Creative and involving signals, you say? OK:
trap on_exit EXIT
trap on_usr1 USR1
trap '' USR1
killall -u "$USER" -USR1 bash
Chuck that in
.bashrc and go. This uses signals to tell every
bash process to check for new history entries when another one exits. This is pretty awful, but it really works.
How does it work?
trap sets a signal handler for either a system signal or one of Bash's internal events. The
EXIT event is any controlled termination of the shell, while
SIGUSR1, a meaningless signal we're appropriating.
Whenever the shell exits, we:
- Append all history to the file explicitly.
- Disable the
SIGUSR1 handler and make this shell ignore the signal.
- Send the signal to all running
bash processes from the same user.
SIGUSR1 arrives, we:
- Load all new entries from the history file into the shell's in-memory history list.
Because of the way Bash handles signals, you won't actually get the new history data until you hit Enter the next time, so this doesn't do any better on that front than putting
history -n into
PROMPT_COMMAND. It does save reading the file constantly when nothing has happened, though, and there's no writing at all until the shell exits.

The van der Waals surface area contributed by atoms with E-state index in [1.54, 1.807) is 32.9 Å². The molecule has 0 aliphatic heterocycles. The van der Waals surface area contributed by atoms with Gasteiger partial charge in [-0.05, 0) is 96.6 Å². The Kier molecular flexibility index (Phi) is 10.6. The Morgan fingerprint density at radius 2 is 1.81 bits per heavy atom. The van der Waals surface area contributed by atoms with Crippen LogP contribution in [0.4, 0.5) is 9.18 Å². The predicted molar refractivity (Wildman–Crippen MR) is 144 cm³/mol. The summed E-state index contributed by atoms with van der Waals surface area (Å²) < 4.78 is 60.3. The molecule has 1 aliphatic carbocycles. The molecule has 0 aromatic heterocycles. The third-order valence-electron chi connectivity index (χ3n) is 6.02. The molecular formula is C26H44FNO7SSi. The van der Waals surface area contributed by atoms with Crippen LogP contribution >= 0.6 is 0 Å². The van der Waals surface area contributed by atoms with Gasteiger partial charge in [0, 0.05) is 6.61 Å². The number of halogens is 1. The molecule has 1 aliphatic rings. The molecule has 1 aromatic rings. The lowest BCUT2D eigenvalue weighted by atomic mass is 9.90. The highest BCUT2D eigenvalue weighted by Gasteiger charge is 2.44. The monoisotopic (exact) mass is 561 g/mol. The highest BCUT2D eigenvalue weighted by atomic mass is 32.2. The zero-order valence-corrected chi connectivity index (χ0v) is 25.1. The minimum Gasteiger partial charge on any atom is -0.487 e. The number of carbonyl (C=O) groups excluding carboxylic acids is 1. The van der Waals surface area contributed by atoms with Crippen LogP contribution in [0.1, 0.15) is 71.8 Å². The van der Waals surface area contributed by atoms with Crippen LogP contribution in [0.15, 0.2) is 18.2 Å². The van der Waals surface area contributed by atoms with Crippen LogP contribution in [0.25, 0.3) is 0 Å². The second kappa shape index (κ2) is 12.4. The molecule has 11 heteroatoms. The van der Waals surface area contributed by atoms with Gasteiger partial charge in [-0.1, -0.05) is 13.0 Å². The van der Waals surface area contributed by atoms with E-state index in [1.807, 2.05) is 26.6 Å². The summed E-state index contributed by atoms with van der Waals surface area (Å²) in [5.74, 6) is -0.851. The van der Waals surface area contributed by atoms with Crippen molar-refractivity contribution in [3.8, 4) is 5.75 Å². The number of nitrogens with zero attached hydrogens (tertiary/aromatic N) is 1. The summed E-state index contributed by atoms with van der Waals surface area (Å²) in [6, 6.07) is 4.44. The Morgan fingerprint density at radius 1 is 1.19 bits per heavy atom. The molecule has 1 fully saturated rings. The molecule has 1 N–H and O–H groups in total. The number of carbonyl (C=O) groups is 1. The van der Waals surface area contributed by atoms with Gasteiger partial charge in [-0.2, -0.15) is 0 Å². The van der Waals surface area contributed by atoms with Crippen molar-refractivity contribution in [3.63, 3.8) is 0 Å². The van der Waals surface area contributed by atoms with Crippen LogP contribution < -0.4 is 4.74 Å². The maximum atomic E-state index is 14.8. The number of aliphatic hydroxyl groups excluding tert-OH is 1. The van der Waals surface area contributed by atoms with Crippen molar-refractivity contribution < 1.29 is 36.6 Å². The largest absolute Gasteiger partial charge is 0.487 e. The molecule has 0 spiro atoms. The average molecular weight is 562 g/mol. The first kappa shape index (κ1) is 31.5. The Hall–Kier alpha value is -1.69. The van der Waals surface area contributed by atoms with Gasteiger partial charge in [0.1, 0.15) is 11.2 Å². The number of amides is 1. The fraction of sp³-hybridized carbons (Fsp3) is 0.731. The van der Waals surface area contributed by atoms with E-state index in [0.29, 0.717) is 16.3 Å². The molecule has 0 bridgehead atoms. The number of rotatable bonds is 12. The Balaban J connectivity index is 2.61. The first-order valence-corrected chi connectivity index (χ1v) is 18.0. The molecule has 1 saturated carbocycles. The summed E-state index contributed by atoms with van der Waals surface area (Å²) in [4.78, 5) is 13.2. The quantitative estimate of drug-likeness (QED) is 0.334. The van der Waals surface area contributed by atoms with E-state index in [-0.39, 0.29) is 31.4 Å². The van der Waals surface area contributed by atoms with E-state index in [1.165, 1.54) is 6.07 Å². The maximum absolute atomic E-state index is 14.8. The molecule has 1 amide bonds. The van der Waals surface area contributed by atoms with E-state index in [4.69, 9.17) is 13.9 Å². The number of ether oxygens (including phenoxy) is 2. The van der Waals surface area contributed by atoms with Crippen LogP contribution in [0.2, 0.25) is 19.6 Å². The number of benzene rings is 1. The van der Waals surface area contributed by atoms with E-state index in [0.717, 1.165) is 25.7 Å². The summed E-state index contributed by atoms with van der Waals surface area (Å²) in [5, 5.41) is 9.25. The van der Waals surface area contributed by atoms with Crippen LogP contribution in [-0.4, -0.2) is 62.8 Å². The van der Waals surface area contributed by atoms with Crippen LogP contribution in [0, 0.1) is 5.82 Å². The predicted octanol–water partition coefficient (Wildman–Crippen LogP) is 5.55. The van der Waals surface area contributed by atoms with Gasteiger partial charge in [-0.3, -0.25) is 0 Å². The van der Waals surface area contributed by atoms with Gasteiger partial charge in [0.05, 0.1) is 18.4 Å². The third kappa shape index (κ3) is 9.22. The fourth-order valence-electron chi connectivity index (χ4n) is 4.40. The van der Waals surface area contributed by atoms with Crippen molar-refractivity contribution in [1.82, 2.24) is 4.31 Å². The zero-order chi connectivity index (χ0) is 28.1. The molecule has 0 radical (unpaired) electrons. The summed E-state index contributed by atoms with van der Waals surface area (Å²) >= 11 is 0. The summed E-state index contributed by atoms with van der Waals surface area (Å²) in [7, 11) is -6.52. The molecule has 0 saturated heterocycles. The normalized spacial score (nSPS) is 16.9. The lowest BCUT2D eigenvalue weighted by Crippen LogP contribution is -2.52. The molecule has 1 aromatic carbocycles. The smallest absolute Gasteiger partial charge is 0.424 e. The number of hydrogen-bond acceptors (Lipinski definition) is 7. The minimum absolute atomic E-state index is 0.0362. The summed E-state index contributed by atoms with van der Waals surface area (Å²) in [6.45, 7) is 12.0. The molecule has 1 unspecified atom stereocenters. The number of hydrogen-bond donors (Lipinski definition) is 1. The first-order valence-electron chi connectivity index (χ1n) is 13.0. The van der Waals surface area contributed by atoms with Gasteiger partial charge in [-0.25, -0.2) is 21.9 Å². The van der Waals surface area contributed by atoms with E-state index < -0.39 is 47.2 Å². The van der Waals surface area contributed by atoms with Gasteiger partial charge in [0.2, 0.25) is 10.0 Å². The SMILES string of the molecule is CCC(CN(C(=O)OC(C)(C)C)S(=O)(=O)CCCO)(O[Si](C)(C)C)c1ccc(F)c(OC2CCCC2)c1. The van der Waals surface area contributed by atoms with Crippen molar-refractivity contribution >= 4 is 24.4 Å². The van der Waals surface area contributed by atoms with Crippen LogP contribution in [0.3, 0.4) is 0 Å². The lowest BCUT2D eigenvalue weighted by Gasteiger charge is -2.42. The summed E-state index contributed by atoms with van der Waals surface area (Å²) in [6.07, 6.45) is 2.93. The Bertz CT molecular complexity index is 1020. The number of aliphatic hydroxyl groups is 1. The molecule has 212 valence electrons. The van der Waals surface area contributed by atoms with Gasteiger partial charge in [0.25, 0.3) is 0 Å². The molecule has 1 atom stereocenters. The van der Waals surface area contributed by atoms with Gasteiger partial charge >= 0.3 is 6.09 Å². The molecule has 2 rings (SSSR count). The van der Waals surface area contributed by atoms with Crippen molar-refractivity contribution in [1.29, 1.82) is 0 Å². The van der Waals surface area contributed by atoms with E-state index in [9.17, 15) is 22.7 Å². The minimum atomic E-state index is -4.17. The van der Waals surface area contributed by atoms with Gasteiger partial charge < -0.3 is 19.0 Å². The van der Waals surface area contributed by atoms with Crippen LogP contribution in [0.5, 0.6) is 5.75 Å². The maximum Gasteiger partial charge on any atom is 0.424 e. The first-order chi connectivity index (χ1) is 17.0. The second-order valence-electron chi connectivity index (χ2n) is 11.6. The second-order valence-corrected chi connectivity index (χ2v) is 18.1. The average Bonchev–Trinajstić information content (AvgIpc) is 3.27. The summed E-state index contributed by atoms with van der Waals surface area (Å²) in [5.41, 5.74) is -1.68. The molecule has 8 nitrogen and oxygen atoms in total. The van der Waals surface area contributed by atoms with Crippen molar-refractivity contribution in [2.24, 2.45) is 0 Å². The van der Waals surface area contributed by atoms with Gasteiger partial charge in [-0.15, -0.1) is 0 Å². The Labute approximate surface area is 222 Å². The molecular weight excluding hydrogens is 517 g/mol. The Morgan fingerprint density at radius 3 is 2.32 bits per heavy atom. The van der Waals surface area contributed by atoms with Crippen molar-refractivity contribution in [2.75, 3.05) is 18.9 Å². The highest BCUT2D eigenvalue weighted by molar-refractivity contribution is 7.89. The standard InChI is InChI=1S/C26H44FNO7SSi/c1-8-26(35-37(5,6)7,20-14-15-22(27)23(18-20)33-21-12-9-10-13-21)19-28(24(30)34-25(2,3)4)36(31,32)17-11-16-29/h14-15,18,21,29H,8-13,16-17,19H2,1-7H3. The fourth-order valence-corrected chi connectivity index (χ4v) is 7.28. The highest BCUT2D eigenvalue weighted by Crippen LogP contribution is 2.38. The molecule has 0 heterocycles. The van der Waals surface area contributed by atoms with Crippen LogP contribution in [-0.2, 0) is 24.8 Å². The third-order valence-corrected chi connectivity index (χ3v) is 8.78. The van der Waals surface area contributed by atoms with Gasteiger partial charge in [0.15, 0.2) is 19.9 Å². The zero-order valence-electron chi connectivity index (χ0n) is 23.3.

There are still a couple of issues here, however. The first is that the default response to
SIGUSR1 is to terminate the shell. Any other
bash processes (running shell scripts, for example) will be killed.
.bashrc is not loaded by non-interactive shells. Instead, a file named by
BASH_ENV is loaded: you can set that variable in your environment globally to point to a file with:
trap '' USR1
in it to ignore the signal in them (which resolves the problem).
Finally, although this does what you asked for, the ordering you get will be a bit unusual. In particular, bits of history will be repeated in different orders as they're loaded up and saved separately. That's essentially inherent in what you're asking for, but do be aware that up-arrow history becomes a lot less useful at this point. History substitutions and the like will be shared and work well, though.